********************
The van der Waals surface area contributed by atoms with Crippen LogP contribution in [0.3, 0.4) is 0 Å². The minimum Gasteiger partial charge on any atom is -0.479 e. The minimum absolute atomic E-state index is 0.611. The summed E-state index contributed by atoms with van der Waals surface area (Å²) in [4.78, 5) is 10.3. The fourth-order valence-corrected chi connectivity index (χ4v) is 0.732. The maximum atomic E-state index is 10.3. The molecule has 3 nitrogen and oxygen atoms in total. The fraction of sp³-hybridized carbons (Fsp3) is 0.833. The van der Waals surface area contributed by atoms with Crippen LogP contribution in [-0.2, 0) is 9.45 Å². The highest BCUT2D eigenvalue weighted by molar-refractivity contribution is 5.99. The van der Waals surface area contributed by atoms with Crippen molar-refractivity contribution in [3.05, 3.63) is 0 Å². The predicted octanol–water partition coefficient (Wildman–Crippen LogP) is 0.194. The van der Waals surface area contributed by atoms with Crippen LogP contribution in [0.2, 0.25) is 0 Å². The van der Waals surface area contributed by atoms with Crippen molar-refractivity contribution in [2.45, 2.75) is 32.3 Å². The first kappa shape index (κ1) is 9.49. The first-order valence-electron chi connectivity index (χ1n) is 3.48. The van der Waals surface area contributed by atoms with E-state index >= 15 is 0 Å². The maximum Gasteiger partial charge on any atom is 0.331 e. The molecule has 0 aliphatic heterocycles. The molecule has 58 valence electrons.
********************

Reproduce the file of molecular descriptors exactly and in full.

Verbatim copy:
The van der Waals surface area contributed by atoms with Crippen LogP contribution in [0.3, 0.4) is 0 Å². The minimum Gasteiger partial charge on any atom is -0.479 e. The minimum absolute atomic E-state index is 0.611. The summed E-state index contributed by atoms with van der Waals surface area (Å²) in [4.78, 5) is 10.3. The fourth-order valence-corrected chi connectivity index (χ4v) is 0.732. The maximum atomic E-state index is 10.3. The molecule has 3 nitrogen and oxygen atoms in total. The fraction of sp³-hybridized carbons (Fsp3) is 0.833. The van der Waals surface area contributed by atoms with Crippen LogP contribution in [-0.2, 0) is 9.45 Å². The highest BCUT2D eigenvalue weighted by molar-refractivity contribution is 5.99. The van der Waals surface area contributed by atoms with Crippen molar-refractivity contribution in [3.05, 3.63) is 0 Å². The predicted octanol–water partition coefficient (Wildman–Crippen LogP) is 0.194. The van der Waals surface area contributed by atoms with Crippen LogP contribution in [0.2, 0.25) is 0 Å². The van der Waals surface area contributed by atoms with Crippen molar-refractivity contribution in [2.45, 2.75) is 32.3 Å². The first kappa shape index (κ1) is 9.49. The first-order valence-electron chi connectivity index (χ1n) is 3.48. The van der Waals surface area contributed by atoms with E-state index >= 15 is 0 Å². The maximum Gasteiger partial charge on any atom is 0.331 e. The molecule has 0 aliphatic heterocycles. The molecule has 58 valence electrons.